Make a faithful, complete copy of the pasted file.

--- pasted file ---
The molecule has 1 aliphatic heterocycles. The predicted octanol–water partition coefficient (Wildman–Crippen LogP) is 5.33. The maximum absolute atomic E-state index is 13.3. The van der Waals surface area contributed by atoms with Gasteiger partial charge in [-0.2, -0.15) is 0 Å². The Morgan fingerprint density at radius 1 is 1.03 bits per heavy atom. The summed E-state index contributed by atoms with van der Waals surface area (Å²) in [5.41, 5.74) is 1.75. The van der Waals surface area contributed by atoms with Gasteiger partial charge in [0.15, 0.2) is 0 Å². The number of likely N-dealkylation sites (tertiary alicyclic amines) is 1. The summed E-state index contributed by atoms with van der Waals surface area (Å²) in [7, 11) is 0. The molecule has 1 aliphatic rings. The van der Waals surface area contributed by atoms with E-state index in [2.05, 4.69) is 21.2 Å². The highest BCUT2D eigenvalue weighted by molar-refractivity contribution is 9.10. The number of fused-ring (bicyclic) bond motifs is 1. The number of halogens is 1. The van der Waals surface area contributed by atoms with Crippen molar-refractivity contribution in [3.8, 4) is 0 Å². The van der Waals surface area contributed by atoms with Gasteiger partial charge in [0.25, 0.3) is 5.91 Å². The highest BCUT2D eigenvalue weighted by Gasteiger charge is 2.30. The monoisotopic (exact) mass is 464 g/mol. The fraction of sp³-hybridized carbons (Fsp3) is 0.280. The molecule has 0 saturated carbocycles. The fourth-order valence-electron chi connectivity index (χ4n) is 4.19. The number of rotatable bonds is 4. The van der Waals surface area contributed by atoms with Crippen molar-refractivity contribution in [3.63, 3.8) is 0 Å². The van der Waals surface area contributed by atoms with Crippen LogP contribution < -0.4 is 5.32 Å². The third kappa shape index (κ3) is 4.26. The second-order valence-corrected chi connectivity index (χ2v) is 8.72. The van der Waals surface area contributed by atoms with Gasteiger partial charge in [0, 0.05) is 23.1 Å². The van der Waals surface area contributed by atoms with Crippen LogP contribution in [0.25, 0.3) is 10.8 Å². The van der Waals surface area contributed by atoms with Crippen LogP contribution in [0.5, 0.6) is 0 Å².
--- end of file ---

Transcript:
The molecule has 1 aliphatic heterocycles. The predicted octanol–water partition coefficient (Wildman–Crippen LogP) is 5.33. The maximum absolute atomic E-state index is 13.3. The van der Waals surface area contributed by atoms with Gasteiger partial charge in [-0.2, -0.15) is 0 Å². The Morgan fingerprint density at radius 1 is 1.03 bits per heavy atom. The summed E-state index contributed by atoms with van der Waals surface area (Å²) in [5.41, 5.74) is 1.75. The van der Waals surface area contributed by atoms with Gasteiger partial charge in [0.15, 0.2) is 0 Å². The number of likely N-dealkylation sites (tertiary alicyclic amines) is 1. The summed E-state index contributed by atoms with van der Waals surface area (Å²) in [7, 11) is 0. The molecule has 1 aliphatic rings. The van der Waals surface area contributed by atoms with E-state index in [2.05, 4.69) is 21.2 Å². The highest BCUT2D eigenvalue weighted by molar-refractivity contribution is 9.10. The number of fused-ring (bicyclic) bond motifs is 1. The number of halogens is 1. The van der Waals surface area contributed by atoms with Crippen molar-refractivity contribution in [3.8, 4) is 0 Å². The van der Waals surface area contributed by atoms with Gasteiger partial charge in [0.25, 0.3) is 5.91 Å². The highest BCUT2D eigenvalue weighted by Gasteiger charge is 2.30. The monoisotopic (exact) mass is 464 g/mol. The fraction of sp³-hybridized carbons (Fsp3) is 0.280. The molecule has 0 saturated carbocycles. The fourth-order valence-electron chi connectivity index (χ4n) is 4.19. The number of rotatable bonds is 4. The van der Waals surface area contributed by atoms with Crippen molar-refractivity contribution in [3.63, 3.8) is 0 Å². The van der Waals surface area contributed by atoms with Crippen LogP contribution < -0.4 is 5.32 Å². The third kappa shape index (κ3) is 4.26. The second-order valence-corrected chi connectivity index (χ2v) is 8.72. The van der Waals surface area contributed by atoms with Gasteiger partial charge in [0, 0.05) is 23.1 Å². The van der Waals surface area contributed by atoms with Crippen LogP contribution in [0.25, 0.3) is 10.8 Å². The van der Waals surface area contributed by atoms with Crippen LogP contribution in [0.5, 0.6) is 0 Å².